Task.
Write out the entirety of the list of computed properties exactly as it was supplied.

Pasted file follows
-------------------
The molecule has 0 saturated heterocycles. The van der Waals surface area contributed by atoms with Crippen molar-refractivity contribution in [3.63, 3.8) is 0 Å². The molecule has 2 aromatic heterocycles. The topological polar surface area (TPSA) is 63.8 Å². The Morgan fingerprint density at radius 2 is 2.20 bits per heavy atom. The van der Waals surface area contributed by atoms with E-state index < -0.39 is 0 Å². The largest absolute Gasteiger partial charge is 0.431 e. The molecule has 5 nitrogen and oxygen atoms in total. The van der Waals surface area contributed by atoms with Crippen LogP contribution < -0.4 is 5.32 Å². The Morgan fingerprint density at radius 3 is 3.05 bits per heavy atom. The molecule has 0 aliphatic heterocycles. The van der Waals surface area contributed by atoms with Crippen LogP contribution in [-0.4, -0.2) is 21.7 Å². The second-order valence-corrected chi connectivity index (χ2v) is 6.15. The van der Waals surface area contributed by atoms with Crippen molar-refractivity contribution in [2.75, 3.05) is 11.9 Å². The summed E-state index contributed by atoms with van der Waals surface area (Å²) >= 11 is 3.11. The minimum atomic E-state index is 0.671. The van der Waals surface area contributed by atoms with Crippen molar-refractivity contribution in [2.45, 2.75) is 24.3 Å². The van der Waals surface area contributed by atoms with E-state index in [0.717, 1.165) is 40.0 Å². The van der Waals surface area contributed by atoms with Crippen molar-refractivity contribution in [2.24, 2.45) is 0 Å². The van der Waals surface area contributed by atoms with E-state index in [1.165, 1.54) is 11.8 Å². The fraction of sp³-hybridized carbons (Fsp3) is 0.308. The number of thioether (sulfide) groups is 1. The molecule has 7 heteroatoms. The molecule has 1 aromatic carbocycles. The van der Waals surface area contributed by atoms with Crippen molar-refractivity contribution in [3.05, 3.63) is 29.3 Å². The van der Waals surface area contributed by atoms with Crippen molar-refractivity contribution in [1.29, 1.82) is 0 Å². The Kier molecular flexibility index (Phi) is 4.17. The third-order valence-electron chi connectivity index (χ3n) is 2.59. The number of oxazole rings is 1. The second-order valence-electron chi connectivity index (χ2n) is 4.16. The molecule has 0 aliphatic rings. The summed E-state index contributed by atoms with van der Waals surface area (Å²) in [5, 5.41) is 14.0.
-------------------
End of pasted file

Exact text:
The molecule has 0 saturated heterocycles. The van der Waals surface area contributed by atoms with Crippen molar-refractivity contribution in [3.63, 3.8) is 0 Å². The molecule has 2 aromatic heterocycles. The topological polar surface area (TPSA) is 63.8 Å². The Morgan fingerprint density at radius 2 is 2.20 bits per heavy atom. The van der Waals surface area contributed by atoms with E-state index < -0.39 is 0 Å². The largest absolute Gasteiger partial charge is 0.431 e. The molecule has 5 nitrogen and oxygen atoms in total. The van der Waals surface area contributed by atoms with Crippen LogP contribution < -0.4 is 5.32 Å². The Morgan fingerprint density at radius 3 is 3.05 bits per heavy atom. The molecule has 0 aliphatic heterocycles. The van der Waals surface area contributed by atoms with Crippen LogP contribution in [-0.4, -0.2) is 21.7 Å². The second-order valence-corrected chi connectivity index (χ2v) is 6.15. The van der Waals surface area contributed by atoms with Crippen molar-refractivity contribution in [2.75, 3.05) is 11.9 Å². The summed E-state index contributed by atoms with van der Waals surface area (Å²) >= 11 is 3.11. The minimum atomic E-state index is 0.671. The van der Waals surface area contributed by atoms with Crippen molar-refractivity contribution in [2.45, 2.75) is 24.3 Å². The van der Waals surface area contributed by atoms with E-state index in [0.717, 1.165) is 40.0 Å². The van der Waals surface area contributed by atoms with Crippen molar-refractivity contribution in [2.24, 2.45) is 0 Å². The van der Waals surface area contributed by atoms with E-state index in [1.165, 1.54) is 11.8 Å². The fraction of sp³-hybridized carbons (Fsp3) is 0.308. The number of thioether (sulfide) groups is 1. The molecule has 7 heteroatoms. The molecule has 1 aromatic carbocycles. The van der Waals surface area contributed by atoms with Crippen molar-refractivity contribution in [3.05, 3.63) is 29.3 Å². The van der Waals surface area contributed by atoms with Crippen molar-refractivity contribution in [1.29, 1.82) is 0 Å². The Kier molecular flexibility index (Phi) is 4.17. The third-order valence-electron chi connectivity index (χ3n) is 2.59. The number of oxazole rings is 1. The second-order valence-electron chi connectivity index (χ2n) is 4.16. The molecule has 0 aliphatic rings. The summed E-state index contributed by atoms with van der Waals surface area (Å²) in [5, 5.41) is 14.0.